Sunday, December 12, 2010

West Malaysia: Orchard and Forest


On April 11, for my last bit of birding in West Malaysia, Carol, Seng, Eileen Chiang and Lim Aun Tiah took me to two sites in Selangor not far from Kuala Lumpur: an orchard near Sungai Lepoh and a patch of forest near Perdek.

At the orchard we met some other local birders and took a wee breakfast break...

...next to a fruiting tree that carried what, as far as I can tell, is some sort of mangosteen relative -- at least, the fruits looked, inside and out, exactly like mangosteens (Garcinia mangostana), the most delicately delicious of fruits, except for their colour and slightly more astringent taste. A local orang asli told me that they were kecupu (Garcinia prainiana, also known as cherapu or button mangosteen), Kecupu trees were once once popular, but are apparently rarely grown today. Certainly the kecupu is far less well-known than its purple relative, which appears to be conquering the world.


The orchard proved to be a surprisingly lively spot for birds. This was a lifer for me, a Tiger Shrike (Lanius tigrinus). Tiger Shrikes are common winter visitors in West Malaysia, and I suspect I was just in time to see this one before its departure for its breeding grounds in eastern Asia.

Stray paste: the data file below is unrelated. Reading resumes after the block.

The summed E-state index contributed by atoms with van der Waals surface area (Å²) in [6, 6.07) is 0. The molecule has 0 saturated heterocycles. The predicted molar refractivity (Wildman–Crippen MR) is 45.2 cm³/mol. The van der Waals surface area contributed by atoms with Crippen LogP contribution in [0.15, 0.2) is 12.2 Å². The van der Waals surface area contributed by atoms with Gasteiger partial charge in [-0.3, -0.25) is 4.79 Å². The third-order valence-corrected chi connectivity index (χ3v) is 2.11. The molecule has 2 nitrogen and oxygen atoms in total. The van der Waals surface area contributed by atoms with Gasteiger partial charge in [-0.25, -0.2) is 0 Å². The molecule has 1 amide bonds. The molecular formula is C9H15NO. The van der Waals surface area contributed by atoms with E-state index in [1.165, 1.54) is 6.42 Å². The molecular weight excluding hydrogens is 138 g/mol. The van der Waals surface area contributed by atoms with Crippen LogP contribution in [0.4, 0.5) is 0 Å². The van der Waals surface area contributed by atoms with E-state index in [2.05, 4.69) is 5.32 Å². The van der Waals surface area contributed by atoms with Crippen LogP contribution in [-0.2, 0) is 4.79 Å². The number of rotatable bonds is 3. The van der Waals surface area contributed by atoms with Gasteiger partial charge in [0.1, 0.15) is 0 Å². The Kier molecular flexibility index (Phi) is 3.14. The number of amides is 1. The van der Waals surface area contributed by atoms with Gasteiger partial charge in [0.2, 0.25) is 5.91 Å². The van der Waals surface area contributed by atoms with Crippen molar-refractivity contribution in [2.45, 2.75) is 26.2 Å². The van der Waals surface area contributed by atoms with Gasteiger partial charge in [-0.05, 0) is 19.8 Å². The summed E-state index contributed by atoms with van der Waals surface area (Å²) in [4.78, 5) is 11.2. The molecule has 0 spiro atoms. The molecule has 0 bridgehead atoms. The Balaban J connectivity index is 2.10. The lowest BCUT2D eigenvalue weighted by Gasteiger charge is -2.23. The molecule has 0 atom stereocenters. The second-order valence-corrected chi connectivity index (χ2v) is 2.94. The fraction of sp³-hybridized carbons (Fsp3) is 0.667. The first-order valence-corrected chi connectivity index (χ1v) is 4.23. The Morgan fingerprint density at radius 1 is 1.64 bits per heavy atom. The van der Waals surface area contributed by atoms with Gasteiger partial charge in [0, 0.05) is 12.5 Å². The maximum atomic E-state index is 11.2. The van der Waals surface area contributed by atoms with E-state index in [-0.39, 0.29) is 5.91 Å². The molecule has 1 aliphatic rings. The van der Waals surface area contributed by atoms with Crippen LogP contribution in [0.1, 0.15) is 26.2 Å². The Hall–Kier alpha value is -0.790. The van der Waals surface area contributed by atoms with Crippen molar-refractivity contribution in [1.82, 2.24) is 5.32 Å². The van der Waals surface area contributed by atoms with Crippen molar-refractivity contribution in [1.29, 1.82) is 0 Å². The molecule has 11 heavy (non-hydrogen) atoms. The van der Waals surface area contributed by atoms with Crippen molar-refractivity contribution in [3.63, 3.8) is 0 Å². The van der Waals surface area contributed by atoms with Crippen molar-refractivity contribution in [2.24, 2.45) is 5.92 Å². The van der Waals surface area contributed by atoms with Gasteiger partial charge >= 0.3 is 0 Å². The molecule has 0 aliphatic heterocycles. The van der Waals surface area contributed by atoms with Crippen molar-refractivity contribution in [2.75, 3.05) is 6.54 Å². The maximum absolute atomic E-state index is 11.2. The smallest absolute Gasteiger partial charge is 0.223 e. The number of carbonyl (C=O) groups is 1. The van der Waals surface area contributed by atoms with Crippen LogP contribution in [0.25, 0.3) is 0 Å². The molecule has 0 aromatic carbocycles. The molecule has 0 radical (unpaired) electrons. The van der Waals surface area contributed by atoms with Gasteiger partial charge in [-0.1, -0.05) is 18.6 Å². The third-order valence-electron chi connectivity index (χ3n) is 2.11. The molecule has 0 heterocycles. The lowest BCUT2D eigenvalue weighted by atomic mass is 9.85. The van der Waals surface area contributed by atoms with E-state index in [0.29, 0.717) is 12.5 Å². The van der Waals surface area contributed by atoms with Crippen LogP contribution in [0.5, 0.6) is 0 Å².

Here is one of a group of Scaly-breasted Munias (Lonchura punctulata) we found by the trailside, feeding on tiny seeds of grass and sedge.

This delightfully pointy-headed creature is a female Grey-and-buff Woodpecker (Hemicircus concretus). She acted more like a nuthatch or a tit than in the manner we northerners have come to expect from woodpeckers. The two woodpeckers in the genus Hemicircus may, in fact, represent an early stage in the evolution of typical woodpecker behaviour. A recent genetic study has shown that Hemicircus is the sister-group to all other woodpeckers except the wrynecks and piculets, which lack the stiffened tail-feathers and tree-climbing adaptations of the rest of the family. In other words, this little bird may represent the first evolutionary stage in the evolution of a "true" woodpecker.

Here's something I never expected to see -and a tribute to the spotting skills of my companions!

This image, taken through a telescope, shows one of the most unusual breeding adaptations in birds. The lump between the legs of this Grey-rumped Treeswift (Hemiprocne longipennis) is its nest - one of the smallest in the avian world, so tiny that the bird must straddle it to brood its young. It is not even big enough to completely contain the single egg; instead, the egg is actually glued to the nest structure, perhaps deliberately but perhaps simply by adhering to the drying saliva that is the bird's main construction material.